“Could somebody please tell Frank to put some fucking clothes on? Just ‘cause he’s blind and can’t see his own naked body, it don’t mean the rest of us wanna look at his balls all day!”
“Language, Mr. Jenkins.” Bubba, one of the larger orderlies, gave me a menacing glare, but he knew I was right.
Bubba approached Frank with a robe. He reminded Frank that even though he was currently in the male quarters of the mental health facility, his indecent exposure was visible to females from the adjacent common area. I held back a smartass remark about Frank spoiling my appetite so close to snack time. I did not want to seem unruly because Bubba had a reputation as one of the more trigger-happy orderlies. He seemed to enjoy administering that infamous shot that could put a grown man down for hours. I once watched him inject a dozen guys in one day, so I kept my mouth shut. I always hated needles.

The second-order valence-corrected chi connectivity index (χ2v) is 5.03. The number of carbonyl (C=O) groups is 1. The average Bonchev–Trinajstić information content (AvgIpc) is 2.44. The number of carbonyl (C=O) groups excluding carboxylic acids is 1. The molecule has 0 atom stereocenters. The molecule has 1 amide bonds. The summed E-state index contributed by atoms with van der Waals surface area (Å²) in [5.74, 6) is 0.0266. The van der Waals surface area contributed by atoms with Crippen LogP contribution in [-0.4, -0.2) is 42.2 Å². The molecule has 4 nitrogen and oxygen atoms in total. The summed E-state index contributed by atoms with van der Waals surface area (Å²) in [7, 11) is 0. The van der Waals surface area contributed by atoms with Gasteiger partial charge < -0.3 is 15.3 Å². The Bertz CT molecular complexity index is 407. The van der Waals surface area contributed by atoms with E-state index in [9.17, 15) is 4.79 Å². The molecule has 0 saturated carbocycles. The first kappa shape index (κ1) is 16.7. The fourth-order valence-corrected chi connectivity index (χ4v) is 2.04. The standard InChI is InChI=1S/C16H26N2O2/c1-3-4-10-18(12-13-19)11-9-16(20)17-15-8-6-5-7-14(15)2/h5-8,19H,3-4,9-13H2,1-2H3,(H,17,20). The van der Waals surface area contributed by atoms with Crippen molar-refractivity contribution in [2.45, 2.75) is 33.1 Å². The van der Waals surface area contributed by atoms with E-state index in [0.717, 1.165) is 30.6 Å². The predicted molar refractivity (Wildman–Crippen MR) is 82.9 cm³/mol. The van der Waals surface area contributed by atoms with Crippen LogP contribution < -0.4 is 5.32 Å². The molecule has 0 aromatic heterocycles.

I’d been cooped up for four days and never thought a mental health facility could be so damn crazy. No pun intended. I knew I didn’t belong here. Naked Frank was crazy. The chick that went by the name T-seven-minute was nuts, and the rest of the patients were just fucking loony. I, on the other hand, wound up in the
Center on Edgewood Avenue in ,
because my older brother Jermaine was the crazy one. Jacksonville, FL
Insanus omnis fuere credit cetero. In Latin, that means Every madman thinks everyone else is mad. I red that once in the Encyclopedia of Super Villains, but don’t hold that against me. I believe it was Eminem who said, “I ain’t crazy. I say shit crazy to crazy people to make ‘em believe I’m crazy so they can relate to me.” This explained how I ended up in such a wacky predicament, well kind of anyway. Here’s the condensed story of how I got myself in this mess.